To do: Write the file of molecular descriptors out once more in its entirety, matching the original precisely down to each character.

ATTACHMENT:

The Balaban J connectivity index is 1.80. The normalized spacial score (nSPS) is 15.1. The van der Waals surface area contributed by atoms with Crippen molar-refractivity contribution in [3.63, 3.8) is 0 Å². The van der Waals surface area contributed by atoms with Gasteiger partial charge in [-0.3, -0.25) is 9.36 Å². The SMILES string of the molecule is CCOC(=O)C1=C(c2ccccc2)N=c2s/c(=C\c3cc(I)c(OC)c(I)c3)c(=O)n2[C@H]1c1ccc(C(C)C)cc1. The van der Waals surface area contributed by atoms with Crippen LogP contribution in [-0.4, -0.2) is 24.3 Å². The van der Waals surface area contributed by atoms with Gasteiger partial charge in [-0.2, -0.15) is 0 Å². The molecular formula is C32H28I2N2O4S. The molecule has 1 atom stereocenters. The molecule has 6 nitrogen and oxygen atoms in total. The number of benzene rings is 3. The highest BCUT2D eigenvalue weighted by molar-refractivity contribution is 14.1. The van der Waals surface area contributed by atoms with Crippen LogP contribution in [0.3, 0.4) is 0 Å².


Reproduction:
The Balaban J connectivity index is 1.80. The normalized spacial score (nSPS) is 15.1. The van der Waals surface area contributed by atoms with Crippen molar-refractivity contribution in [3.63, 3.8) is 0 Å². The van der Waals surface area contributed by atoms with Gasteiger partial charge in [-0.3, -0.25) is 9.36 Å². The SMILES string of the molecule is CCOC(=O)C1=C(c2ccccc2)N=c2s/c(=C\c3cc(I)c(OC)c(I)c3)c(=O)n2[C@H]1c1ccc(C(C)C)cc1. The van der Waals surface area contributed by atoms with Crippen LogP contribution in [-0.4, -0.2) is 24.3 Å². The van der Waals surface area contributed by atoms with Gasteiger partial charge in [-0.2, -0.15) is 0 Å². The molecular formula is C32H28I2N2O4S. The molecule has 1 atom stereocenters. The molecule has 6 nitrogen and oxygen atoms in total. The number of benzene rings is 3. The highest BCUT2D eigenvalue weighted by molar-refractivity contribution is 14.1. The van der Waals surface area contributed by atoms with Crippen LogP contribution in [0.3, 0.4) is 0 Å².